Not only did these experienced individuals give you the nuts and bolts technical answers, but they injected their own personalities and life experiences as well. Often times it is easy to get lost in how exciting a career in basketball might be and to forget that, like most jobs, there are some downsides as well. As you read about the varying types of scouts below, you’ll also come to understand some of the challenges that come along with each type as well.

- College Scouts: These are the scouts 99% of people generally associate with scouting. It varies from team to team how they assign coverage areas, but most are assigned a region. There is a lot of travel involved in this role and a lot of background work on players is required.

- International Scouts: These scouts cover the entire globe. As basketball has become a global game, most teams employ scouts on every continent except Antarctica. These scouts have one of the more involved jobs as they have a lot of background and medical information to gather and not all of it is readily accessible. In addition, overseas travel can often be an adventure in and of itself. Building relationships with many different people is key to the success of these scouts, as they need to gather as much information as possible.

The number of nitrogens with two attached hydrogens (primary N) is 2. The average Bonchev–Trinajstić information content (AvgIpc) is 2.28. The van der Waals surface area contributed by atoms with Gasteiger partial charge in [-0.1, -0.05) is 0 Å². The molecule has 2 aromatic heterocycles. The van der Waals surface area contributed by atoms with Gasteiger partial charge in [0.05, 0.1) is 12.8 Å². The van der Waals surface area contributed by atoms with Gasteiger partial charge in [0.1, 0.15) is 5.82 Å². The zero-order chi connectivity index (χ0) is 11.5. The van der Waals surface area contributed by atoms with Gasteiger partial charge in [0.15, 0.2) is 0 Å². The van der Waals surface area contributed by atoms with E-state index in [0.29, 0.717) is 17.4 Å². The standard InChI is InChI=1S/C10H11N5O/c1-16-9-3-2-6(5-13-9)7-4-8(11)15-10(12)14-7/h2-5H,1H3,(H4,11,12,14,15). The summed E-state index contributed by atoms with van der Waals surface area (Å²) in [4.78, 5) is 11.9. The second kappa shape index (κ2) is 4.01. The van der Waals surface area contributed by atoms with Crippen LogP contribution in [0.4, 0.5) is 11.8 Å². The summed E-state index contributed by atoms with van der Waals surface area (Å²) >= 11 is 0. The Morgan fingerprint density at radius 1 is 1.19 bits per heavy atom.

- Pro Personnel Scouts: These scouts focus on the NBA and the D-League. They are generally heavily involved in preparing for trades and free agency, as their focus is on players already in or around the NBA. These scouts are at NBA arenas hours before every game watching players work out who may not see minutes in the actual game. They are also in the arenas for hours after the game, waiting until after everyone finishes their media and community obligations, to have conversations and gather information. Building relationships with fellow scouts, coaches and front office personnel is important for this job in order to get the information necessary.

- Analytics Department: As analytics have become a more vital part of the team building process, most teams have grown their Analytics Departments. These folks are generally responsible for preparing analysis and reports for General Managers on anything asked. There is a high degree of technical skill involved, both mathematically and in computer programming. These team members rarely travel and aren’t generally involved in the “traditional” types of scouting mentioned above.